By Chris Lane
By Jeff Balke
By Aaron Reiss
By Angelica Leicht
By Dianna Wray
By Aaron Reiss
By Camilo Smith
By Craig Malisow
Nanny employment agencies tell parents that it isn't safe to hire a nanny off the street. Pat Cascio, the Houston-based president of the International Nanny Association, says agencies ask questions that parents wouldn't think of when screening candidates. She says she's able to weed out career nannies from people who don't speak English and aren't qualified for any other job. "Like I've told parents before, 'Would you really hire someone that McDonald's wouldn't hire?' "
At Cascio's nanny employment agency, Morningside Nannies, she receives 40 to 80 calls a week from potential nannies; only half of the candidates are invited into the office for face-to-face interviews -- of those, six are sent to interview with parents. Marsha Epstein, president of the American Nanny Company in Boston and past board member of the International Nanny Association, says that before she hires a nanny, she checks four to six references and demands a verifiable, gap-free employment timeline. "You've got to go back and research every inch of their lives," Epstein says. "You have to be a detective."
Lamar Mathews, president and founder of the Houston-based Nanny Professionals Inc., the agency Foster used, says potential nannies fill out an eight-page application peppered with open-ended child care philosophy questions.
After a family decides to hire a nanny, two references rate the nanny's ethical conduct, initiative, judgment, attendance, punctuality, flexibility and personal appearance.
"It's pretty thorough," Mathews says. "Because we're dealing with children, it's so important that we get these references."
Last, before parents officially hire a nanny, Mathews says, her private investigator conducts a criminal history search. "We want the most up-to-date information," Mathews says, explaining why this is left until the last minute. Plus, it's the only service that actually costs anything. Mathews says she discloses everything the investigator finds and leaves the final choice to the parents. "Some might hire someone with a DUI or who stole a lipstick when they were 19," Mathews says. "It's up to the family's judgment, it's their decision." None of the nannies actually works for Mathews; she emphasizes that she's just a go-between who takes an 8 or 9 percent cut of the nanny's annual salary.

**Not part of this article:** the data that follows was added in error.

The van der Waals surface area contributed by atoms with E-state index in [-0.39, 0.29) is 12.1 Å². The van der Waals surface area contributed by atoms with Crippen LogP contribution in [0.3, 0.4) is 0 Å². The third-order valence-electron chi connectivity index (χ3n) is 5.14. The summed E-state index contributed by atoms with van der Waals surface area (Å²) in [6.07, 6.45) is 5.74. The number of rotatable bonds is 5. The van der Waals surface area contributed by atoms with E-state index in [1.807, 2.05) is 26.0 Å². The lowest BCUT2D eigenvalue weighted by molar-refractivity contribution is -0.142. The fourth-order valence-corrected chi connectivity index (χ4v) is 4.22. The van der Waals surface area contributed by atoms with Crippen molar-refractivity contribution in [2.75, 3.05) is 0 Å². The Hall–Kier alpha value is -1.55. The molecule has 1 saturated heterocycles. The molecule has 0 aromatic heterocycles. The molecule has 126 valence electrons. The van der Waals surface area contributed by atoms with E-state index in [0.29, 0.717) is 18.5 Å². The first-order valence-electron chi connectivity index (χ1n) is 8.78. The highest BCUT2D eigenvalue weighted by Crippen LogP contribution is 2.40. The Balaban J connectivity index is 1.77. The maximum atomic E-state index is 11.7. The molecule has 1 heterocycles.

Stephen Glenn Davis applied for a job at Nanny Professionals Inc. on September 14, 1998. He said he was the father of three boys, aged eight, two and 11 months. He claimed that he was born in Stockton, California, about 80 miles east of San Francisco, had never been arrested, and signed a release authorizing the agency to conduct a criminal background check.
On his application, the nanny wrote that he loved the fast way children learn and show their feelings. He said he was patient with kids and always tried to earn their respect, listen and understand their problems.
"He had good answers," Mathews says.
Foster's husband had never interviewed a nanny with her -- he had always let her hire and fire -- but he sat in on this interview. "What guy signs up to be a nanny? That thought's going through my Texas husband's mind," Foster says. Male nannies, recently dubbed "mannies" by The New York Times, have gained popularity in the last few years -- they're usually young guys who skateboard, and build forts and LEGO landscapes with kids after school. Still, Cascio says she's wary of a man who wants to work at home with children because she's heard horror stories of perverts and pedophiles; in one case, a male nanny stashed kiddie porn inside the house.
Stephen Glenn Davis's résumé was on file at Nanny Professionals Inc. for more than a year before he interviewed with the Fosters. Most families aren't interested in even considering a man, Mathews says. "It's reverse sexism," she says. Foster says she was open to hiring a male nanny because he could play sports with her sons. The agency sent two men to interview with Foster. The first worked in the YMCA's after-school program and was active in his church. He was a nice young man, Foster says, but he wasn't athletic, so Foster didn't think he would click with her kids.
The second was Davis, a six-foot-tall, 160-pound man who spoke several languages. During his interview on October 12, 1999, he told Foster that when he worked in Brazil, the maid kidnapped one of his children. He said he moved to Houston three years ago and worked part-time at a car dealership because he wanted to spend more time with his kids. As a part-time, latchkey nanny, he would work only after school -- he planned to spend most of the day with his two youngest children and his wife could watch them in the evening. "He had all the right credentials," Foster says.
The next day, Foster says, the nanny agency told her that Davis had interviewed with a West University family and they had offered him a job, but the nanny said he would rather work for the Fosters, so they hired him.
" 'Yes! I've got someone to play soccer with my boys,' I thought to myself," Foster says.
But combining Davis's résumé with his interview, Foster couldn't put together a chronological employment timeline. There was a monthlong gap the nanny explained by saying he had to take care of his sick mother. "I like my paperwork neat and clean, and this guy's paperwork wasn't neat and clean," she says.